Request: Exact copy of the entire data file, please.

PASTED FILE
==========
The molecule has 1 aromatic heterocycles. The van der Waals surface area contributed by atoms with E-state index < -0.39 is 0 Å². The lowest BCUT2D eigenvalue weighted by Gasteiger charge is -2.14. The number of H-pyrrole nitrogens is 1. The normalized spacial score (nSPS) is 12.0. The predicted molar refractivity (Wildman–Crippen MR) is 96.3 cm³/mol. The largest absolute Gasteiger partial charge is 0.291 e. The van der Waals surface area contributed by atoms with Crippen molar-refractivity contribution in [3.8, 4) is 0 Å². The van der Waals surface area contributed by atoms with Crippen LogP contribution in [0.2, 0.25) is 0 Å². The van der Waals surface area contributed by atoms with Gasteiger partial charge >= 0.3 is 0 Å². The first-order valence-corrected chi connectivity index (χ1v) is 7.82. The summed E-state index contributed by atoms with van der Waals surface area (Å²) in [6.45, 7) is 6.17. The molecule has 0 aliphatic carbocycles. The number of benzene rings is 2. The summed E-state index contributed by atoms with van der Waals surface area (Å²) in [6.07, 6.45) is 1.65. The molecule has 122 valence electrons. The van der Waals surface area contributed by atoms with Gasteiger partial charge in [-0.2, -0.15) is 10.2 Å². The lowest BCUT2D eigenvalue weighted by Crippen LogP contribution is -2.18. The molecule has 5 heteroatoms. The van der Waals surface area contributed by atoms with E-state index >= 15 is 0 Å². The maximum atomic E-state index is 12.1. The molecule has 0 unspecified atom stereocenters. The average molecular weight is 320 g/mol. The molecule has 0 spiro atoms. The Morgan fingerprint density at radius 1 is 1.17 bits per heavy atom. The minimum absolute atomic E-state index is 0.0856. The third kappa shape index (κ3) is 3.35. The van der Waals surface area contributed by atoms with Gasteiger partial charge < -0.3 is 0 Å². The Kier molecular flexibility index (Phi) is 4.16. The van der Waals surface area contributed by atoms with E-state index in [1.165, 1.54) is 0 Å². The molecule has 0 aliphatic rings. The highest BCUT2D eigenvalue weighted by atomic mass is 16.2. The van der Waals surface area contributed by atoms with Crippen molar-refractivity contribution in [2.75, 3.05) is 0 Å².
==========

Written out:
The molecule has 1 aromatic heterocycles. The van der Waals surface area contributed by atoms with E-state index < -0.39 is 0 Å². The lowest BCUT2D eigenvalue weighted by Gasteiger charge is -2.14. The number of H-pyrrole nitrogens is 1. The normalized spacial score (nSPS) is 12.0. The predicted molar refractivity (Wildman–Crippen MR) is 96.3 cm³/mol. The largest absolute Gasteiger partial charge is 0.291 e. The van der Waals surface area contributed by atoms with Crippen molar-refractivity contribution in [3.8, 4) is 0 Å². The van der Waals surface area contributed by atoms with Crippen LogP contribution in [0.2, 0.25) is 0 Å². The van der Waals surface area contributed by atoms with Gasteiger partial charge >= 0.3 is 0 Å². The first-order valence-corrected chi connectivity index (χ1v) is 7.82. The summed E-state index contributed by atoms with van der Waals surface area (Å²) in [6.45, 7) is 6.17. The molecule has 0 aliphatic carbocycles. The number of benzene rings is 2. The summed E-state index contributed by atoms with van der Waals surface area (Å²) in [6.07, 6.45) is 1.65. The molecule has 122 valence electrons. The van der Waals surface area contributed by atoms with Gasteiger partial charge in [-0.2, -0.15) is 10.2 Å². The lowest BCUT2D eigenvalue weighted by Crippen LogP contribution is -2.18. The molecule has 5 heteroatoms. The van der Waals surface area contributed by atoms with E-state index >= 15 is 0 Å². The maximum atomic E-state index is 12.1. The molecule has 0 unspecified atom stereocenters. The average molecular weight is 320 g/mol. The molecule has 0 spiro atoms. The Morgan fingerprint density at radius 1 is 1.17 bits per heavy atom. The minimum absolute atomic E-state index is 0.0856. The third kappa shape index (κ3) is 3.35. The van der Waals surface area contributed by atoms with Gasteiger partial charge < -0.3 is 0 Å². The Kier molecular flexibility index (Phi) is 4.16. The van der Waals surface area contributed by atoms with E-state index in [1.165, 1.54) is 0 Å². The molecule has 0 aliphatic rings. The highest BCUT2D eigenvalue weighted by atomic mass is 16.2. The van der Waals surface area contributed by atoms with Crippen molar-refractivity contribution in [2.75, 3.05) is 0 Å².